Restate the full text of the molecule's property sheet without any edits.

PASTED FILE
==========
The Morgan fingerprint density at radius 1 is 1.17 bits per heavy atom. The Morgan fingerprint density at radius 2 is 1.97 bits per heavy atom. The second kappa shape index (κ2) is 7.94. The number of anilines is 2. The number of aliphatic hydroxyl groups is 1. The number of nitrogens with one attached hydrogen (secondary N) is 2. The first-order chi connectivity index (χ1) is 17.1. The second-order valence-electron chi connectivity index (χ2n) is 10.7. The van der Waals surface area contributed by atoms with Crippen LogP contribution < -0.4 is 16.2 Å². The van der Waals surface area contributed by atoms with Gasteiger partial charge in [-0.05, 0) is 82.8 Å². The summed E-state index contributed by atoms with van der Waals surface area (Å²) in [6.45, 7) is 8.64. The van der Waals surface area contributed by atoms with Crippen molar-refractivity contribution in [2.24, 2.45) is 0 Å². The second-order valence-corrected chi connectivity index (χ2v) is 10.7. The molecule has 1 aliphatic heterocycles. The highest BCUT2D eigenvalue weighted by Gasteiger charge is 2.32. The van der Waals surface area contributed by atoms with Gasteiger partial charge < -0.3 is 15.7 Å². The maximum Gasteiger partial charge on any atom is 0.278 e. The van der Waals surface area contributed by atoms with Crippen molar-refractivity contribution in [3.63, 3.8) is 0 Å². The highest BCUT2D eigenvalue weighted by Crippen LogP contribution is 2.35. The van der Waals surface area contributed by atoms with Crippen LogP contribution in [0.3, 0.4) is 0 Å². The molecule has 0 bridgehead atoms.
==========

The Morgan fingerprint density at radius 1 is 1.17 bits per heavy atom. The Morgan fingerprint density at radius 2 is 1.97 bits per heavy atom. The second kappa shape index (κ2) is 7.94. The number of anilines is 2. The number of aliphatic hydroxyl groups is 1. The number of nitrogens with one attached hydrogen (secondary N) is 2. The first-order chi connectivity index (χ1) is 17.1. The second-order valence-electron chi connectivity index (χ2n) is 10.7. The van der Waals surface area contributed by atoms with Crippen LogP contribution < -0.4 is 16.2 Å². The van der Waals surface area contributed by atoms with Gasteiger partial charge in [-0.05, 0) is 82.8 Å². The summed E-state index contributed by atoms with van der Waals surface area (Å²) in [6.45, 7) is 8.64. The van der Waals surface area contributed by atoms with Crippen molar-refractivity contribution in [2.24, 2.45) is 0 Å². The second-order valence-corrected chi connectivity index (χ2v) is 10.7. The molecule has 1 aliphatic heterocycles. The highest BCUT2D eigenvalue weighted by Gasteiger charge is 2.32. The van der Waals surface area contributed by atoms with Gasteiger partial charge < -0.3 is 15.7 Å². The maximum Gasteiger partial charge on any atom is 0.278 e. The van der Waals surface area contributed by atoms with Crippen molar-refractivity contribution in [3.63, 3.8) is 0 Å². The highest BCUT2D eigenvalue weighted by Crippen LogP contribution is 2.35. The van der Waals surface area contributed by atoms with Crippen LogP contribution in [0.3, 0.4) is 0 Å². The molecule has 0 bridgehead atoms.